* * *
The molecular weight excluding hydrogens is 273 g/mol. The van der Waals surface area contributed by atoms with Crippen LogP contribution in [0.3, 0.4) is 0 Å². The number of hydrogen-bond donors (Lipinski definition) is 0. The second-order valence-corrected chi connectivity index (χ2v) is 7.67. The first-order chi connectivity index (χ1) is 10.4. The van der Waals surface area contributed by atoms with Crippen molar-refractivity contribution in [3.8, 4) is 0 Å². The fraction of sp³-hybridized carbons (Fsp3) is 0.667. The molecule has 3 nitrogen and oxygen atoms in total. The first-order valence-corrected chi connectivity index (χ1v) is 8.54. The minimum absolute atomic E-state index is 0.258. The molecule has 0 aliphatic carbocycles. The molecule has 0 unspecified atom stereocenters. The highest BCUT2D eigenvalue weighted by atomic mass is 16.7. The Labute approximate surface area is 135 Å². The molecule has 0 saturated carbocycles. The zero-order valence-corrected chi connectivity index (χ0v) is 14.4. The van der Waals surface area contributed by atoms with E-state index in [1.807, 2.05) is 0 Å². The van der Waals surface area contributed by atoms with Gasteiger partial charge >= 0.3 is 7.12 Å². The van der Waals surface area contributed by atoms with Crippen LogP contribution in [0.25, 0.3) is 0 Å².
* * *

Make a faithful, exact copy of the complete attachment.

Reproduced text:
The molecular weight excluding hydrogens is 273 g/mol. The van der Waals surface area contributed by atoms with Crippen LogP contribution in [0.3, 0.4) is 0 Å². The number of hydrogen-bond donors (Lipinski definition) is 0. The second-order valence-corrected chi connectivity index (χ2v) is 7.67. The first-order chi connectivity index (χ1) is 10.4. The van der Waals surface area contributed by atoms with Crippen molar-refractivity contribution in [3.8, 4) is 0 Å². The fraction of sp³-hybridized carbons (Fsp3) is 0.667. The molecule has 3 nitrogen and oxygen atoms in total. The first-order valence-corrected chi connectivity index (χ1v) is 8.54. The minimum absolute atomic E-state index is 0.258. The molecule has 0 aliphatic carbocycles. The molecule has 0 unspecified atom stereocenters. The highest BCUT2D eigenvalue weighted by atomic mass is 16.7. The Labute approximate surface area is 135 Å². The molecule has 0 saturated carbocycles. The zero-order valence-corrected chi connectivity index (χ0v) is 14.4. The van der Waals surface area contributed by atoms with E-state index in [1.807, 2.05) is 0 Å². The van der Waals surface area contributed by atoms with Gasteiger partial charge >= 0.3 is 7.12 Å². The van der Waals surface area contributed by atoms with Crippen LogP contribution in [0.25, 0.3) is 0 Å².